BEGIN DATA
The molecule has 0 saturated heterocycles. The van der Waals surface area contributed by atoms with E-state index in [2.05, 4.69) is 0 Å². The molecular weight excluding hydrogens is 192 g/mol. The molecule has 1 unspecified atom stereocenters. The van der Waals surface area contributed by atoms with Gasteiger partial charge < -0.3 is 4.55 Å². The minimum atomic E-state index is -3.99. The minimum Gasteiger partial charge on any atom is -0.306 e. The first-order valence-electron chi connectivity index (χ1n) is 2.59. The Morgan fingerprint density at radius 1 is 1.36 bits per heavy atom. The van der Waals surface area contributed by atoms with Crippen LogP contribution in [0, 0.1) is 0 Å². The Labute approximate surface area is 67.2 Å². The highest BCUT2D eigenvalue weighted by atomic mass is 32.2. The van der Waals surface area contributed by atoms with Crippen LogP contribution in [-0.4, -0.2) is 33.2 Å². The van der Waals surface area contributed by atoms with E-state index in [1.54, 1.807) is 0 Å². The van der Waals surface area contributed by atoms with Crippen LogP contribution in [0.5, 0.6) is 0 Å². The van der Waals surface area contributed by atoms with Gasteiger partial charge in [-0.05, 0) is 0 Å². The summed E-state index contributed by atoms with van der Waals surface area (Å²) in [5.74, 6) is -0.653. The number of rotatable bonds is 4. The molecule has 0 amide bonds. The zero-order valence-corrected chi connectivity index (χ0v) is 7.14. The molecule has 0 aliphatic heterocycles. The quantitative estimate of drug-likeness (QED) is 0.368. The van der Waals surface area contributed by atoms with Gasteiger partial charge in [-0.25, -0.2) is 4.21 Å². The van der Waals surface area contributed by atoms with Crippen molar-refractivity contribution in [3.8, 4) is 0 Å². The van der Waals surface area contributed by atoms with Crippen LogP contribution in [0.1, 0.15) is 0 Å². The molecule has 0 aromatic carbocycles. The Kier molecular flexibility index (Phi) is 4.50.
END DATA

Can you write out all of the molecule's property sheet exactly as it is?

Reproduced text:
The molecule has 0 saturated heterocycles. The van der Waals surface area contributed by atoms with E-state index in [2.05, 4.69) is 0 Å². The molecular weight excluding hydrogens is 192 g/mol. The molecule has 1 unspecified atom stereocenters. The van der Waals surface area contributed by atoms with Gasteiger partial charge < -0.3 is 4.55 Å². The minimum atomic E-state index is -3.99. The minimum Gasteiger partial charge on any atom is -0.306 e. The first-order valence-electron chi connectivity index (χ1n) is 2.59. The Morgan fingerprint density at radius 1 is 1.36 bits per heavy atom. The van der Waals surface area contributed by atoms with Crippen LogP contribution in [0, 0.1) is 0 Å². The Labute approximate surface area is 67.2 Å². The highest BCUT2D eigenvalue weighted by atomic mass is 32.2. The van der Waals surface area contributed by atoms with Crippen LogP contribution in [-0.4, -0.2) is 33.2 Å². The van der Waals surface area contributed by atoms with E-state index in [1.54, 1.807) is 0 Å². The van der Waals surface area contributed by atoms with Crippen LogP contribution in [0.5, 0.6) is 0 Å². The van der Waals surface area contributed by atoms with Gasteiger partial charge in [-0.05, 0) is 0 Å². The summed E-state index contributed by atoms with van der Waals surface area (Å²) in [5.74, 6) is -0.653. The number of rotatable bonds is 4. The molecule has 0 amide bonds. The zero-order valence-corrected chi connectivity index (χ0v) is 7.14. The molecule has 0 aliphatic heterocycles. The quantitative estimate of drug-likeness (QED) is 0.368. The van der Waals surface area contributed by atoms with Gasteiger partial charge in [-0.25, -0.2) is 4.21 Å². The van der Waals surface area contributed by atoms with Crippen molar-refractivity contribution in [3.8, 4) is 0 Å². The van der Waals surface area contributed by atoms with Crippen LogP contribution in [0.1, 0.15) is 0 Å². The molecule has 0 aromatic carbocycles. The Kier molecular flexibility index (Phi) is 4.50.